Irmin Schmidt and Bruno Spoerri - "Two Dolphins Go Dancing" (Singles Going Steady)

"Two Dolphins Go Dancing" is a track from the upcoming career anthology of avant-garde composer Irmin Schmidt entitled Electro Violet that releases on 4 December via Mute Records.

Ryan Dieringer: It seems more than timely for Mute to be revisiting Irmin Schmidt's post-Can work right now. And not just because he was basically the mold for Maggie Gyllenhaal's character in Frank. Aphex Twin's latest pair of records really brought this kind of ceaselessly analog, audiophile music back into the fray, and it feels great to keep digging in this direction. Mute has had a lot of recent success with producers like Arca who are definitely carrying this torch. Schmidt's such an important figure, who was instrumental in bridging early experimental music and club music. The analog synths and industrial percussion on this Bruno Spoerri stuff wear his Stockhausen pedigree well and the remasters make it all super audible. And I am feeling the dry saxophone. Psyched for the reissue. [7/10]

Timothy Gabriele: After technology and musical adventurism caught up to the Krautrockers, most of them did not feel inclined to respond, instead preferring to view themselves as singularities. There’s some great moments in the solo catalogues to the Can folks that, if carefully assembled, could make the case that this was the correct path, that their legacy wrought an alternate history away from the Fall, This Heat, Rhythm Is Rhythm, Massive Attack, Seefeel, Animal Collective, Holly Herndon. There’s also plenty in those discographies like this number, which sounds dated and at a loss for ideas. Rather than court favor for synthesizers, this fairly dull plodding tune from the 1981 LP Toy Planet actually makes a good argument for the sax, which nearly rescues the tune from its own indulgence. Still, it's probably worth a peak at the compilation this is plucked from to see if there's traces of that parallax timeline out there. [3/10]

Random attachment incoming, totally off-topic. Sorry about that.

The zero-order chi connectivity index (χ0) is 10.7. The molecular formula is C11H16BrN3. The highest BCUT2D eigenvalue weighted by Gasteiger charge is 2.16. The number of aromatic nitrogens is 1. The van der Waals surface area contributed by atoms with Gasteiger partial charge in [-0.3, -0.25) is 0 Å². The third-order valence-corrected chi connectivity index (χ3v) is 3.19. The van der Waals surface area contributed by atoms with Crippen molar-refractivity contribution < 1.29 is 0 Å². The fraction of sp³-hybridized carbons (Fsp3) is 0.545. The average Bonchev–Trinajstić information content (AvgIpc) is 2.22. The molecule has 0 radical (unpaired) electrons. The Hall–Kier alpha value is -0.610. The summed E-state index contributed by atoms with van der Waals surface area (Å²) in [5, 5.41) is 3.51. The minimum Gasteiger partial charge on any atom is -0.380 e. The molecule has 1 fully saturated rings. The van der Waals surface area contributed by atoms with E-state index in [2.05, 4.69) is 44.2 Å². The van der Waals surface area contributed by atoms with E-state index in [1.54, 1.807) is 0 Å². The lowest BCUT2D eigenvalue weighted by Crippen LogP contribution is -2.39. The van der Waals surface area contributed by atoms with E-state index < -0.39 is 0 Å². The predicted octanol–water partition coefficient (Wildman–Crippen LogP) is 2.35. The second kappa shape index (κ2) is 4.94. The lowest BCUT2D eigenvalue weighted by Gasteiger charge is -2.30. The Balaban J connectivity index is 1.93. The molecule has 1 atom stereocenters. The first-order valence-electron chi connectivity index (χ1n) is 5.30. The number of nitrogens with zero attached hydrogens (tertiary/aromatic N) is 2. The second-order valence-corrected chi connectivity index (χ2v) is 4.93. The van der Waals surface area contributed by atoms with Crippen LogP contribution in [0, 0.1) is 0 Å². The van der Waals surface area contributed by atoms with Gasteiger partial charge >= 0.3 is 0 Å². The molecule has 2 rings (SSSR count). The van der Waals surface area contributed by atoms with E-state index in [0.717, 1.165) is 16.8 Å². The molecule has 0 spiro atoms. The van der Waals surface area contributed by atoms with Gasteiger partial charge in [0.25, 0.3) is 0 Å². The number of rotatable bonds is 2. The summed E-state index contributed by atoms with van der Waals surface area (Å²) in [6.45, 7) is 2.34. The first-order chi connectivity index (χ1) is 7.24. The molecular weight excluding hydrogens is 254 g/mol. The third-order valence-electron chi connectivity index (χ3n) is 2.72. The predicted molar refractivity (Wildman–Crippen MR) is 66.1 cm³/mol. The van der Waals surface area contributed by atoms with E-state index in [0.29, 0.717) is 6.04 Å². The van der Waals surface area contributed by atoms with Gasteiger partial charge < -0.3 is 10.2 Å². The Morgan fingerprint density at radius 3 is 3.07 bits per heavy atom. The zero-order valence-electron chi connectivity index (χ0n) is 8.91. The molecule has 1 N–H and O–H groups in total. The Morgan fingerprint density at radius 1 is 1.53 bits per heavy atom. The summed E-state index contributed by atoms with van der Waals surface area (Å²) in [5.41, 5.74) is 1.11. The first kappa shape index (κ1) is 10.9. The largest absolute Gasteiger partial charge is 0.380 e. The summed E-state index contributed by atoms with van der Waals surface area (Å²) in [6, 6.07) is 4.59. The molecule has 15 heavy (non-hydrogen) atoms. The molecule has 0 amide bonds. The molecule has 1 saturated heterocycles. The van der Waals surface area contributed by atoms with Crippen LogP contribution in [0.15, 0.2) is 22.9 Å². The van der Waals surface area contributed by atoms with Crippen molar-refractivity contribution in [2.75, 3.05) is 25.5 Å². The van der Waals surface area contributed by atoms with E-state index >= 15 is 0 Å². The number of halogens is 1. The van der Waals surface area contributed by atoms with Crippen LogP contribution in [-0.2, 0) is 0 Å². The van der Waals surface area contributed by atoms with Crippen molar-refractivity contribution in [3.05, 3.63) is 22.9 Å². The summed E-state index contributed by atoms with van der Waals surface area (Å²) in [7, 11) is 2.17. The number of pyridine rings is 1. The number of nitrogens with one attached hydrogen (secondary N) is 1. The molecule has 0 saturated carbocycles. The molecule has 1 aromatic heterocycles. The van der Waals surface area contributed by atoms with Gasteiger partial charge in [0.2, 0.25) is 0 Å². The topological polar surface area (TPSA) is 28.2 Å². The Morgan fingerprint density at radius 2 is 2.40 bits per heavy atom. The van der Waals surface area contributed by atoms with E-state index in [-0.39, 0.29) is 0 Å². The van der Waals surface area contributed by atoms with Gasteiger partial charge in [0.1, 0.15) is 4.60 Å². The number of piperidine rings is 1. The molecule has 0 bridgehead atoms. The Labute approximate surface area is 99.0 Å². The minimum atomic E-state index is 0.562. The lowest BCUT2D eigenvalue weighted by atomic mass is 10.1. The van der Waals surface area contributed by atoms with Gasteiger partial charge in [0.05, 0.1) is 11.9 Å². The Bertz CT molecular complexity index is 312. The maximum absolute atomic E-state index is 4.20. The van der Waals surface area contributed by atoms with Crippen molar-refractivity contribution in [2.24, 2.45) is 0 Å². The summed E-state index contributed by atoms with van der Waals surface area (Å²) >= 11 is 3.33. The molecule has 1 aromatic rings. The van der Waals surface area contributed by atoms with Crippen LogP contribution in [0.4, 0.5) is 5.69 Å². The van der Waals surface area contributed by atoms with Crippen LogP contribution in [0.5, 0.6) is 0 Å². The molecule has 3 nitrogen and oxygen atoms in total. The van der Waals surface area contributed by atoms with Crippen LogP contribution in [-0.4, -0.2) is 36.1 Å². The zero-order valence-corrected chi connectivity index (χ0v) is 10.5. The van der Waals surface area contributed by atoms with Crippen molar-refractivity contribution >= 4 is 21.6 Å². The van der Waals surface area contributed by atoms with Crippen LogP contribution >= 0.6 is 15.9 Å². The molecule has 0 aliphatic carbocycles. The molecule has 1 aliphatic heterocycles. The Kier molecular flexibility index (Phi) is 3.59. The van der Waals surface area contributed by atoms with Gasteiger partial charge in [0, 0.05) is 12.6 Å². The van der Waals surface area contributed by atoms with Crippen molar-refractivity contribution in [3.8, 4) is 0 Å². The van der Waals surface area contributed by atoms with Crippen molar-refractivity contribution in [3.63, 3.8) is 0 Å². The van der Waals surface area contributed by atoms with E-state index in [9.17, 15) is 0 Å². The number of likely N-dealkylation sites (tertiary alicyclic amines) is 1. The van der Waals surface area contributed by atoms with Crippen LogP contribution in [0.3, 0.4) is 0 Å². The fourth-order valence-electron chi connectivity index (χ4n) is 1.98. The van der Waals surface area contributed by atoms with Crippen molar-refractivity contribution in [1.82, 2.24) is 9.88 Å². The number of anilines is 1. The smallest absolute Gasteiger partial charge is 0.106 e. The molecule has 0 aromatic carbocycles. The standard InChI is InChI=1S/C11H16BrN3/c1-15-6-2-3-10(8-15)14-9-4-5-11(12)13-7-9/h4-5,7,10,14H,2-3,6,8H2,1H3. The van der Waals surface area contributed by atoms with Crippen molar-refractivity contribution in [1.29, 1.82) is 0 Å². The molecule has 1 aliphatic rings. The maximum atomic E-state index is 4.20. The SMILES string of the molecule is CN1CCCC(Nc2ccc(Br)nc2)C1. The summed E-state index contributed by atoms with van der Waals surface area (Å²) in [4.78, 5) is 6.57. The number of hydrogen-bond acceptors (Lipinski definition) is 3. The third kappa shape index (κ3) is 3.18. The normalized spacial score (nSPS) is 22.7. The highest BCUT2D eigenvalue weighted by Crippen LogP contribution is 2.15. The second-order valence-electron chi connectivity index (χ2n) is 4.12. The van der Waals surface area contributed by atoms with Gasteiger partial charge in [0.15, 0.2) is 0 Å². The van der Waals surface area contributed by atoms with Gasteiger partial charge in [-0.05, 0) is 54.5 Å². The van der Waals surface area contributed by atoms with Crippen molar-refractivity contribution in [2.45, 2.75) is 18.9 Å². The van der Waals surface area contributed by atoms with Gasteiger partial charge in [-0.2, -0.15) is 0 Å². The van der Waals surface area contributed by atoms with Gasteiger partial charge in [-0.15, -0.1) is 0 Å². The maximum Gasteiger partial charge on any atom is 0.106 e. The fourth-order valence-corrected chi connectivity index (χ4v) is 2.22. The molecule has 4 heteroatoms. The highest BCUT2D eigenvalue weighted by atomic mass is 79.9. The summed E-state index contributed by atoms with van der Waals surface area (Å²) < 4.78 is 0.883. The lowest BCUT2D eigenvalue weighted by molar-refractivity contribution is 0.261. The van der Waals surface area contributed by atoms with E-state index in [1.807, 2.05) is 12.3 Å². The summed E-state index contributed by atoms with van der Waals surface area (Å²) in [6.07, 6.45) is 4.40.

Dustin Ragucos: What's loveable about this is how the synth feels like it's from a very early Windows OS, yet it doesn't feel taken from a modern internet sensibility so in touch with memes or vaporwave. This feels like what something sounding Electro Violet would be like. It's a sonic floater that's tangible to the ears, not the eyes. [6/10]






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